Lord Pearson of Rannoch: My Lords, does the Minister agree that one of the greatest threats to our civilisation, perhaps the greatest threat, comes from violent Islamism? Does he further agree that all must be equal under our law, including women, gays and those who wish to convert from Islam to another faith, and that Sharia law should therefore not be allowed to go on holding sway in this country? Will this or any more urgent legislation achieve that?
Lord Goodhart: My Lords, the Statement refers to paying taxes as a responsibility. However, the duty to pay taxes is not mentioned in the Green Paper. If we are to have a bill of responsibilities as well as of rights, should not the use of artificial tax avoidance schemes be made a breach of the responsibilities in that bill?
Lord Tope: My Lords, I shall speak also to the other 44 amendments in this group that are in my name and the name of my noble friend Lady Hamwee. Mention of 45 amendments in one group seems sufficient to clear the Chamber. I reassure noble Lords that 40 of these amendments say exactly the same thing and relate to the name of the proposed body.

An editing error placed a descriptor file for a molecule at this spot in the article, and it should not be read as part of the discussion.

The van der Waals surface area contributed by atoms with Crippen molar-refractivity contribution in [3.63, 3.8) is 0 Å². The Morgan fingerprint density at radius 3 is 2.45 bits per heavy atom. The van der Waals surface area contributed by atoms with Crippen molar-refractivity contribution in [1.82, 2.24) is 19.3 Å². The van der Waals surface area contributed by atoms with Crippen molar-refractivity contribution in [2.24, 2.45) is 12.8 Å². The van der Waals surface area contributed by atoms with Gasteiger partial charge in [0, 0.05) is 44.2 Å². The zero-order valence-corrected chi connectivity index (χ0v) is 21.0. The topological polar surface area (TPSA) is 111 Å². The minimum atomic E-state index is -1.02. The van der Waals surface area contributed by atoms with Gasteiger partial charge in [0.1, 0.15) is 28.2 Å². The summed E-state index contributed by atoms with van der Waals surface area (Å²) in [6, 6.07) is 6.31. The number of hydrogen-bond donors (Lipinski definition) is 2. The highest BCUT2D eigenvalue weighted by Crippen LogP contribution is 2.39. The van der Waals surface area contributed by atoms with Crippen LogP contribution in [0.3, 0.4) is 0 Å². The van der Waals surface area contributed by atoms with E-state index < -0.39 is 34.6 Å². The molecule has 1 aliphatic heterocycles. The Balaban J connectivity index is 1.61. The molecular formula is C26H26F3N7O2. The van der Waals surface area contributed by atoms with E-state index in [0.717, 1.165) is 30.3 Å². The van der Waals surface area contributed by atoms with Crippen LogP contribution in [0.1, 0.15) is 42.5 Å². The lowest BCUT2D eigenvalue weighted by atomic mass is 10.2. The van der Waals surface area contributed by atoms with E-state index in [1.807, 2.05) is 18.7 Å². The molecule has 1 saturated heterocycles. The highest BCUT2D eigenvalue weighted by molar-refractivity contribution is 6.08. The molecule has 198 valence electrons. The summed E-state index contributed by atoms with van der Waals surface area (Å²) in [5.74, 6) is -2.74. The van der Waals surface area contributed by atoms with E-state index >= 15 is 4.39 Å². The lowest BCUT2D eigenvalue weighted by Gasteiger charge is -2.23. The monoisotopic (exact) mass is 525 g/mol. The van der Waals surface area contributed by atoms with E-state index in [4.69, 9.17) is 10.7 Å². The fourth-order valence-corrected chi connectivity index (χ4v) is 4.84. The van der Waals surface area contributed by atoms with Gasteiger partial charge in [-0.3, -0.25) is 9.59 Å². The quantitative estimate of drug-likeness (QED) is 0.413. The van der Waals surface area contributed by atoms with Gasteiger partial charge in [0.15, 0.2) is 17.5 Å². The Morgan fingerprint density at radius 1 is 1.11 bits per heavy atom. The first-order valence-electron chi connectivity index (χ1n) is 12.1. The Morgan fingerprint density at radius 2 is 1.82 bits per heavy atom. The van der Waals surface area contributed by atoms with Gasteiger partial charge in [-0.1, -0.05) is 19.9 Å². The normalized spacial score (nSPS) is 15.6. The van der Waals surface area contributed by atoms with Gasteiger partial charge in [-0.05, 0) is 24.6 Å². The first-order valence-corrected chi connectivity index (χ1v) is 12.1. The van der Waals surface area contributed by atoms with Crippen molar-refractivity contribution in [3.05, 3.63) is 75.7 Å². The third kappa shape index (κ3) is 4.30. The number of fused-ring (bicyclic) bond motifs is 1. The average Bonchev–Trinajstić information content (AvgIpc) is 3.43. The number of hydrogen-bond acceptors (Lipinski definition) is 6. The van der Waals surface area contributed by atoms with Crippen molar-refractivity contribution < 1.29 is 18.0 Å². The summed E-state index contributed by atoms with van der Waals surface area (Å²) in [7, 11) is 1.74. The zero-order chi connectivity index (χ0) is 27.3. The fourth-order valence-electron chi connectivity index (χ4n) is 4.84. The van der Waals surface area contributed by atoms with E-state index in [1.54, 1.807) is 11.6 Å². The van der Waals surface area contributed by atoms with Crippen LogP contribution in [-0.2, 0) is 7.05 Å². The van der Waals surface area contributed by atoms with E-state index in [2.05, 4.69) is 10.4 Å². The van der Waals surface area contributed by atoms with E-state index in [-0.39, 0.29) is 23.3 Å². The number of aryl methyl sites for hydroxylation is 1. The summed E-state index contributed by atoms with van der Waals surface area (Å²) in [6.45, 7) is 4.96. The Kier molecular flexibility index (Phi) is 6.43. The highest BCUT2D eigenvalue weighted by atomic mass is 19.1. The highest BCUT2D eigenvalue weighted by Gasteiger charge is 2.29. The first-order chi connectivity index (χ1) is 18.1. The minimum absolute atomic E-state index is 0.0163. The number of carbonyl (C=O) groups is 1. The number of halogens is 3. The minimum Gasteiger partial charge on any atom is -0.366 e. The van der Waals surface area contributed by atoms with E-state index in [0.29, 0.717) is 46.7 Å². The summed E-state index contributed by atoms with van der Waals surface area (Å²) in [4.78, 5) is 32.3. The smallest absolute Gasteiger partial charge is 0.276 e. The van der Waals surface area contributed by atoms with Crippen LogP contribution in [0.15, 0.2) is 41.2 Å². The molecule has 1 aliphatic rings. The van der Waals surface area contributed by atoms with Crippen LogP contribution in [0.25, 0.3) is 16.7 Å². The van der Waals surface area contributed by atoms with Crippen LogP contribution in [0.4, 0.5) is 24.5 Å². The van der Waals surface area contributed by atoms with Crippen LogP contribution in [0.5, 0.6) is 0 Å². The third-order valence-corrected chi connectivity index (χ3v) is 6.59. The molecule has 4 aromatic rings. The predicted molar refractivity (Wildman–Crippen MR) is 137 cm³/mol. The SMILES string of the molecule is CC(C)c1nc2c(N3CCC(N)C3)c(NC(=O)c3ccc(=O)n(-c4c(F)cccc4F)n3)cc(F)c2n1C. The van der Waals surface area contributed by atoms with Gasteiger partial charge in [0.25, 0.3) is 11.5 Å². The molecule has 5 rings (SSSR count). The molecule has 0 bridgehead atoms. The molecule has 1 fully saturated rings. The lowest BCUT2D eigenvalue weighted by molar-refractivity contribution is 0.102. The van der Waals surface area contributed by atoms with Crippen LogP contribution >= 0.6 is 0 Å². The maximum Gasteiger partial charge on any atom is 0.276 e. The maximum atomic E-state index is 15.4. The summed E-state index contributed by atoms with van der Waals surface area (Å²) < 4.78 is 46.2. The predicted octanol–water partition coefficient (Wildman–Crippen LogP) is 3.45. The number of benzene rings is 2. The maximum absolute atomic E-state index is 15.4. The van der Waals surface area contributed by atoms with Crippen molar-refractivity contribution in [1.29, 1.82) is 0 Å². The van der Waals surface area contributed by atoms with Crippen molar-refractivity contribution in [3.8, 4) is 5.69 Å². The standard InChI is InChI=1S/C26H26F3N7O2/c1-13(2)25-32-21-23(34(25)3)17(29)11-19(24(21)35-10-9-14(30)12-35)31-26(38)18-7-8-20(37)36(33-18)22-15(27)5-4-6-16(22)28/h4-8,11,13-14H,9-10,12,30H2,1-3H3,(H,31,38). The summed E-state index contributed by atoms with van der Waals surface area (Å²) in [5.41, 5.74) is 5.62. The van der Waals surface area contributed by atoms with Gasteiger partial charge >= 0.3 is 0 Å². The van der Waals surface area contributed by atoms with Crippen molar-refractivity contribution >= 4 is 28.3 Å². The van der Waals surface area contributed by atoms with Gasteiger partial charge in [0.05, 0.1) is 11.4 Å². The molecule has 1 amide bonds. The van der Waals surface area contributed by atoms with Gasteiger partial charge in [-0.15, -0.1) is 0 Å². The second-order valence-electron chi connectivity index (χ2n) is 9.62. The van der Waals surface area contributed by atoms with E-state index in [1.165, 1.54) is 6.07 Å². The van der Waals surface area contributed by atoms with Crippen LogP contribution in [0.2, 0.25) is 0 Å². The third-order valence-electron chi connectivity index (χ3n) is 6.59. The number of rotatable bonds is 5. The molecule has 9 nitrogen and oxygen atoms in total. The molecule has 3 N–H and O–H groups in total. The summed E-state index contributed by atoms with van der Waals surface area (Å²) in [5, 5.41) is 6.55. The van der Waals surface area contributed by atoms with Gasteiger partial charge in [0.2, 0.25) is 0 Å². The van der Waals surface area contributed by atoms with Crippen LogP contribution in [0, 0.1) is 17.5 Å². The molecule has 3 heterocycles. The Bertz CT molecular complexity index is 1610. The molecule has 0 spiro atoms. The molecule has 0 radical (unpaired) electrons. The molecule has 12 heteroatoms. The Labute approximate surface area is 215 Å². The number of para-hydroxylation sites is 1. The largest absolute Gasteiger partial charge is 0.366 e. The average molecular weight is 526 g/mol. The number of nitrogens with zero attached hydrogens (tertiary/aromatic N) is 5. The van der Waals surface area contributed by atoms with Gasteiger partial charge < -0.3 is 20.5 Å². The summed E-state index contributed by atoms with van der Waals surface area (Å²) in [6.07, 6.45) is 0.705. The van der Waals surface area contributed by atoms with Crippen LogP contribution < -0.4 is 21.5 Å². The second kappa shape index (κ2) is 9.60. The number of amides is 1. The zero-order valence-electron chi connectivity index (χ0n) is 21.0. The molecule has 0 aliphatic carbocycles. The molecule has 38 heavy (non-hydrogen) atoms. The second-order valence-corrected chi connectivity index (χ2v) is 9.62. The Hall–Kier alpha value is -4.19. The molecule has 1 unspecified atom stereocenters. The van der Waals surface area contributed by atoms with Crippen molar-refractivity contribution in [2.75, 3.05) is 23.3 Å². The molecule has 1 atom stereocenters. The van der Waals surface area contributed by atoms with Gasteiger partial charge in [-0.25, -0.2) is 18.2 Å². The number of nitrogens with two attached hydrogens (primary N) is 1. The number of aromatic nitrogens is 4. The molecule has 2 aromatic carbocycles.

The Bill refers to the Boundary Committee for England, but 40 of these amendments change its name to the Local Government Boundary Commission for England. These amendments are supported by the Electoral Commission, and the change that they would make makes sense. The capacity for confusion between the present Boundary Commission and the Boundary Committee for England is obvious, and that confusion must recur again and again. The only explanation I have heard offered for choosing this name was that it was the most minor change possible. Generally it seems preferable to make as little change as possible. It does not seem sensible to seek to cause the greatest confusion possible.